REVIEW: ‘Catwoman,’ Issue #36

Reading Time: 3 minutes

Catwoman #36

Catwoman #36 is published by DC Comics, written by Ram V, art by Nina Vakueva and Laura Braga, colors by Jordie Bellaire, and letters by Tom Napolitano. Having shaken off the worst of her guilt for the moment, Catwoman prepares to rally her allies in an attempt to keep The Magistrate from their primary objective: capturing Poison Ivy. But with time running out and the Wight Witch in play, things are looking bleak for Alleytown and its Queen.

With The Magistrate continuing to push into Alleytown through sheer numbers and tech advantage, Selina and her allies are forced to act fast to keep Ivy out of the enemy’s hands. Writer Ram V delivers the opening moves in Selena’s gambit with the perfect tone as the writer delivers the story in the classic voice-over walkthrough that heist movies so frequently utilize. This fits wonderfully with Selina, as she explains the planned caper as the reader watches it unfold. However, things look like they might not go according to plan, as there seems to be a traitor in their midst. But, if push comes to shove, there is always Plan B.

While the heist tone and overall story in Catwoman #36 are delivered with skill, the crowning achievement of this story is how Ram V continues to integrate this story with the more significant Fear State event. As someone who is reading none of the other titles in this event, it impresses me how the event has been able to become so central to this book’s plot while not making me feel like I’m lacking the information I need to understand what is happening in this story. This gives the story the feeling that since Alleytown is currently cut off from the rest of Gotham, so too is the reader. It’s a great approach to implementing a larger event into a book while not requiring the book’s fans to buy additional issues they don’t want.

The only area where the story struggles a little for me is in the handling of Wight Witch. When we first met this antagonist, the character implemented stealth tech and showcased a level of combat prowess that Catwoman could barely keep up with. At the time, it felt like it was primarily circumstance that allowed Selina to escape the villain’s clutches. As is often the case, the villain’s second outing against the heroes feels a bit neutered. Granted, the circumstances are different, but how the villain is portrayed just feels watered down compared to their original appearance.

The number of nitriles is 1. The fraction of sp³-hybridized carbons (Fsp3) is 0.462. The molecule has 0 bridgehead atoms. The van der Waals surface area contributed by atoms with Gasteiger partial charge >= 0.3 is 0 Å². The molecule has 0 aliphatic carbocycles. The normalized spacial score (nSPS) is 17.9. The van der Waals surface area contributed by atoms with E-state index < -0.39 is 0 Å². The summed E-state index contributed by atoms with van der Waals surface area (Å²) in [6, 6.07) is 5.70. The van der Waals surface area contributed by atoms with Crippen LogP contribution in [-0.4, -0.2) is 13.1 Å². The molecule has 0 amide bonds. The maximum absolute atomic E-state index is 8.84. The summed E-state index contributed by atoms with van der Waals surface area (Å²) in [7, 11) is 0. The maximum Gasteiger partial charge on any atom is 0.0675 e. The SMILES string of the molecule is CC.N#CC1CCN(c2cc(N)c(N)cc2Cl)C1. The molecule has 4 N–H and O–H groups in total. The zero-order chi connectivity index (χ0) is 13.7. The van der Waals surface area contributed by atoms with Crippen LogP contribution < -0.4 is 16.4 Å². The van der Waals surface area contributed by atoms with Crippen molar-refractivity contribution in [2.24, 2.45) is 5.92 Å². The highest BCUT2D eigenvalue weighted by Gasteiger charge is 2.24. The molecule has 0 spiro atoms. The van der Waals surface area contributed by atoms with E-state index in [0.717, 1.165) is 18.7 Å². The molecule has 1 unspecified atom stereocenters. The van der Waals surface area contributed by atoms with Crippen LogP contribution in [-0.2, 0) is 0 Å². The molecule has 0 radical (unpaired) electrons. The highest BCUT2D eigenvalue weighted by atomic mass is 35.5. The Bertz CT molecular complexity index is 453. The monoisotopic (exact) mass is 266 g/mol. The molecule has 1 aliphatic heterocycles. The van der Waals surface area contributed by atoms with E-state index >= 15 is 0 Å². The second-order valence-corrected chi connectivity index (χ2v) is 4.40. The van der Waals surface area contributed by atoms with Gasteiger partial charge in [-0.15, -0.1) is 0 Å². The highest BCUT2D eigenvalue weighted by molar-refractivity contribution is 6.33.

The art in Catwoman #36 is a little more of a mixed bag than in previous issues. While artists Vakueva and Braga continue to create the signature tone that this run of Catwoman has always lived in, the combat moments of the story feel a bit more wooden and lack the flair that previous combat encounters have delivered. It’s still good, just not great.

Helping the art achieve what it does is Bellaire’s wonderful colorwork. The colorwork in this issue continues to help reinforce the mood of the fight for Alleytown.

Lastly, we have Napolitano’s letters. The letters guide the reader along as Selina lays out her caper wonderfully. The dialogue is laid out in such a way to keep the story clear to follow while also being placed in a way that accentuates the flow of the illustrations.

When all is said and done, Catwoman #36 delivers a solid start to Selina’s newest plan. While the combat lands a bit stiffly, the story still delivers its previous sense of cool and sets up the next issue for a big twist to the situation.

Catwoman #36 is available wherever comics are sold.


Catwoman #36
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TL;DR

When all is said and done, Catwoman #36 delivers a solid start to Selina’s newest plan. While the combat lands a bit stiffly, the story still delivers its previous sense of cool and sets up the next issue for a big twist to the situation.